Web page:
5. Orbital surveys and state resource management

    NASA Technical Reports Server (NTRS)

    Wukelic, G. E.; Wells, T. L.; Brace, B. R.

    1972-01-01

    The resource management implications of satellite earth resource surveys for the state of Ohio are discussed. Discussions cover environmental problems, planning future developments, and short- and long-range benefits of such resource management.

  6. RIMS: Resource Information Management System

    NASA Technical Reports Server (NTRS)

    Symes, J.

    1983-01-01

    An overview is given of the capabilities and functions of the resource management system (RIMS). It is a simple interactive DMS tool which allows users to build, modify, and maintain data management applications. The RIMS minimizes programmer support required to develop/maintain small data base applications. The RIMS also assists in bringing the United Information Services (UIS) budget system work inhouse. Information is also given on the relationship between the RIMS and the user community.

  7. Evaluating cockpit resource management training

    NASA Technical Reports Server (NTRS)

    Helmreich, Robert L.; Wilhelm, John A.

    1987-01-01

    The determinants of effective or ineffective cockpit resurce management and the difficulties these multiple factors pose for validation of the effectiveness of cockpit resource management (CRM) training are discussed. A model of an evaluation design that may be applied to this type of training is presented. Concept validation is discussed as well as criteria for judging crew proficiency. Attention is given to accidents and proficiency checks, incidents and repeated maneuvers, attitude measuremet, and self-report evauation of training.

  8. St. Louis Harbor Project Pedestrian Survey, Madison County, Illinois. St. Louis District Cultural Resource Management Reports Number 24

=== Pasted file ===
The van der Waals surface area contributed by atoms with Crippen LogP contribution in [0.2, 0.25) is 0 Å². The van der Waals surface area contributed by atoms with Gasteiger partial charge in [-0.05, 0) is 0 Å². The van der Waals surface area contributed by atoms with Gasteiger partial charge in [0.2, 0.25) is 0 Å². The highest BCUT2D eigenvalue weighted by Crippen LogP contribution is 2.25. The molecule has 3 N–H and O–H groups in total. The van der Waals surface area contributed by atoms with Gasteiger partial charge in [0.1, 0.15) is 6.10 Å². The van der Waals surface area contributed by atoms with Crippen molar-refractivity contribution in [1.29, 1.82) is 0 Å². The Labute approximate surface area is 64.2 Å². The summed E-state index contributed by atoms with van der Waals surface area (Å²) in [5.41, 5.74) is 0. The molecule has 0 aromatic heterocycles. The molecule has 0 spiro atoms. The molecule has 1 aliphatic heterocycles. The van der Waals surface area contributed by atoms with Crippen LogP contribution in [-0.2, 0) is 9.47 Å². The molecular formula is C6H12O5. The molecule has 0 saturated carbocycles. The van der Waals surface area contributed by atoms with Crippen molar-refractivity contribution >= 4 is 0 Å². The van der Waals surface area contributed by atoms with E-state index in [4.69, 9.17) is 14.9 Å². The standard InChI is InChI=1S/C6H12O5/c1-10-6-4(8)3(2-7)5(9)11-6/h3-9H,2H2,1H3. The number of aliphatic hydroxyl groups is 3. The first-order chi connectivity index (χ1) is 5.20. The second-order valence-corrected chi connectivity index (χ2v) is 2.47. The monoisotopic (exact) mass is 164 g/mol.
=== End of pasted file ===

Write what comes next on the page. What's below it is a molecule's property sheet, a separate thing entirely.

DTIC Science & Technology

    1985-07-01

    formulation. More recently, the intensive and extensive excavation associated with the FAI-270 project ( Baerls and Porter 1984) has resulted In a...Patrick (A.D. 600-800) on the basis of FAI-270 research ( Baerls and Porter 1984). The early phases, Rosewood and Mund, have not been Identified at 48

  9. Catalog of Media Resources. Project ICE.

    ERIC Educational Resources Information Center

    Project I-C-E, Green Bay, WI.

    This guide is a list of available environmental education materials from the Project I-C-E Resource Materials Center. A one-page guide explaining procedures for using the Resource Center services is provided. It contains the service charges for shipping and handling, check-out periods, those who may use the resources, ordering instructions,…

  10. Front Range Infrastructure Resources Project: water-resources activities

    USGS Publications Warehouse

    Robson, Stanley G.; Heiny, Janet S.

    1998-01-01

    Infrastructure, such as roads, buildings, airports, and dams, is built and maintained by use of large quantities of natural resources such as aggregate (sand and gravel), energy, and water. As urban area expand, local sources of these resource are becoming inaccessible (gravel cannot be mined from under a subdivision, for example), or the cost of recovery of the resource becomes prohibitive (oil and gas drilling in urban areas is costly), or the resources may become unfit for some use (pollution of ground water may preclude its use as a water supply). Governmental land-use decision and environmental mandates can further preclude development of natural resources. If infrastructure resources are to remain economically available. current resource information must be available for use in well-reasoned decisions bout future land use. Ground water is an infrastructure resource that is present in shallow aquifers and deeper bedrock aquifers that underlie much of the 2,450-square-mile demonstration area of the Colorado Front Range Infrastructure Resources Project. In 1996, mapping of the area's ground-water resources was undertaken as a U.S. Geological Survey project in cooperation with the Colorado Department of Natural Resources, Division of Water Resources, and the Colorado Water Conservation Board.

  11. 76 FR 55939 - Notice of Availability of the Draft Resource Management Plan and Associated Environmental Impact...

    Federal Register 2010, 2011, 2012, 2013, 2014

    2011-09-09

    ... Bureau of Land Management Notice of Availability of the Draft Resource Management Plan and Associated Environmental Impact Statement for the Lander Resource Management Plan Revision Project, Lander Field Office...: You may submit comments related to the Lander Resource Management Plan Revision Project by any of...

  12. Managing Information Resources for Accessibility.

    ERIC Educational Resources Information Center

    General Services Administration, Washington, DC. Clearinghouse on Computer Accommodation.